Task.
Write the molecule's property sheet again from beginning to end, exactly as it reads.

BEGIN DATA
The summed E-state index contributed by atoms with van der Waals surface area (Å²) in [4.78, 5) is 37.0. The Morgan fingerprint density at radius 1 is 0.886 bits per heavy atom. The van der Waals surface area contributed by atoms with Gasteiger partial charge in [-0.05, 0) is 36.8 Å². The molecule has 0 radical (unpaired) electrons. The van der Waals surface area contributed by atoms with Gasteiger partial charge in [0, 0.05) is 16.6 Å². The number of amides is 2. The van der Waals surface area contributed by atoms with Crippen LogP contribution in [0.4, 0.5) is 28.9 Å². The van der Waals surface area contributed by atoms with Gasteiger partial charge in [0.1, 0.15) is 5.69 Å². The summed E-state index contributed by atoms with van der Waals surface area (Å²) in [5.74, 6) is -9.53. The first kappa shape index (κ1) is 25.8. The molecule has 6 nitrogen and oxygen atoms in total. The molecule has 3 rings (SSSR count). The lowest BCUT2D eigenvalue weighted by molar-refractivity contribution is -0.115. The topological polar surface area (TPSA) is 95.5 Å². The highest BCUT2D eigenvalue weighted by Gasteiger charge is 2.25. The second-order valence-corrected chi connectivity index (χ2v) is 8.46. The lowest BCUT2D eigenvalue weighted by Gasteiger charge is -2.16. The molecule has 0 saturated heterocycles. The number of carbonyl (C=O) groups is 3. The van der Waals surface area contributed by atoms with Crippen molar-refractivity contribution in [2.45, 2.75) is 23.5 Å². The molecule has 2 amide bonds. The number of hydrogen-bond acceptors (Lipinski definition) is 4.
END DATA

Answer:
The summed E-state index contributed by atoms with van der Waals surface area (Å²) in [4.78, 5) is 37.0. The Morgan fingerprint density at radius 1 is 0.886 bits per heavy atom. The van der Waals surface area contributed by atoms with Gasteiger partial charge in [-0.05, 0) is 36.8 Å². The molecule has 0 radical (unpaired) electrons. The van der Waals surface area contributed by atoms with Gasteiger partial charge in [0, 0.05) is 16.6 Å². The number of amides is 2. The van der Waals surface area contributed by atoms with Crippen LogP contribution in [0.4, 0.5) is 28.9 Å². The van der Waals surface area contributed by atoms with Gasteiger partial charge in [0.1, 0.15) is 5.69 Å². The summed E-state index contributed by atoms with van der Waals surface area (Å²) in [5.74, 6) is -9.53. The first kappa shape index (κ1) is 25.8. The molecule has 6 nitrogen and oxygen atoms in total. The molecule has 3 rings (SSSR count). The lowest BCUT2D eigenvalue weighted by molar-refractivity contribution is -0.115. The topological polar surface area (TPSA) is 95.5 Å². The highest BCUT2D eigenvalue weighted by Gasteiger charge is 2.25. The second-order valence-corrected chi connectivity index (χ2v) is 8.46. The lowest BCUT2D eigenvalue weighted by Gasteiger charge is -2.16. The molecule has 0 saturated heterocycles. The number of carbonyl (C=O) groups is 3. The van der Waals surface area contributed by atoms with Crippen molar-refractivity contribution in [2.45, 2.75) is 23.5 Å². The molecule has 2 amide bonds. The number of hydrogen-bond acceptors (Lipinski definition) is 4.